What about Social Security? It’s possible that you will not qualify even if you are unable to work. There’s a five month waiting period and your disability must be expected to last for at least another 12 months or result in death.
2. When will you start receiving payouts?
If your income were suddenly cut, you need to know how quickly payments would begin. The waiting period from claim to benefits (which may also be called the elimination period) usually lasts 90 days. Keep in mind payments are usually only sent once a month, so you may not see a check on day 90. You should save an additional 30 days of cash to be safe.
3. How long will you receive payments?
This is called your benefit period. Most policies will cover you until age 65, but shorter periods can be purchased for lower premiums.
4. How much will you receive?
Payouts are typically 50 to 60 percent of your monthly income, before taxes. If your policy is paid for by your employer, payments will be taxable, which means you won’t receive the full amount.
5. Other things to ask about
When picking a plan, you should also find out:
Whether you have the option of paying a higher premium to boost your coverage later.
Whether you can add a provision to guarantee you can renew your policy at a locked-in rate for a certain period of time, or that you won’t be dropped from your policy.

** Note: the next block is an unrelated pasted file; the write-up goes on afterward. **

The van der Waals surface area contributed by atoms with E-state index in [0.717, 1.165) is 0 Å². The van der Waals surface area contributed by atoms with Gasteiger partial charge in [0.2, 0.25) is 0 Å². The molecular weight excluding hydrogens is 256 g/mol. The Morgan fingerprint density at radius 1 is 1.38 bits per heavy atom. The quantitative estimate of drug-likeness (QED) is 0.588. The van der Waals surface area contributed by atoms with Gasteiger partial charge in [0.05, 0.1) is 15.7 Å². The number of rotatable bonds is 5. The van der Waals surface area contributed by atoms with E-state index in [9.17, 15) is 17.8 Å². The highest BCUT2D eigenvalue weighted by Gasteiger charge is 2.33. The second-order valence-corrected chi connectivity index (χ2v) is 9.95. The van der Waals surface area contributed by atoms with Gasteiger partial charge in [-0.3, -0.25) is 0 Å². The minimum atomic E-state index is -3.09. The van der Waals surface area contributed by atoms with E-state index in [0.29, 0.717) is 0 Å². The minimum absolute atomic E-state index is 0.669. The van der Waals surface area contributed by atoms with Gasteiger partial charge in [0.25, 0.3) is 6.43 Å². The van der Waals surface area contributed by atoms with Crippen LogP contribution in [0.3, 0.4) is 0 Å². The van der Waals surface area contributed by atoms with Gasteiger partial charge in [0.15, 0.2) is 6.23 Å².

Whether you will be eligible to receive a partial benefit—which could cover the difference between your pre- and post-disability income if you return to work on a part-time basis while recovering.
If there is anything that explicitly isn’t covered, like pre-existing conditions.
What to do when your company’s policy isn’t enough
If your coverage is insufficient, you may increase your protection by buying an individual disability income insurance policy. This may boost the income you will receive, help address shortcomings in your employer’s plan—like definitions of disability—and secure ongoing coverage in case you change jobs or become self-employed.
Here are some tips to get started:
Find out if your company allows you to buy more coverage through their existing group plan.
If you belong to any professional organizations, see if they offer discounted group plans.
Ask for referrals for an independent insurance agent or fee-only financial planner with experience insuring people in your industry.
Life is expensive and purchasing yet another insurance policy may seem unnecessary. But life is unpredictable, and helping to protect your income may be one of the smartest financial decisions you can make.
Kate Dore is a candidate for CERTIFIED FINANCIAL PLANNER™ certification and founder of CashvilleSkyline.com, a personal finance site for creative professionals and entrepreneurs.
Any third-party resources or websites referenced above are not under Society of Grownups control. Society of Grownups cannot guarantee and are not responsible for the accuracy of the resources, websites, or any products or services available through such resources or websites.
While Society of Grownups hopes the information is useful, it’s only intended to provide general education. It’s not legal, tax, or investment advice, and may not apply or be useful to your specific financial situation. If you need recommendations geared to your personal financial situation, schedule time with a financial planner.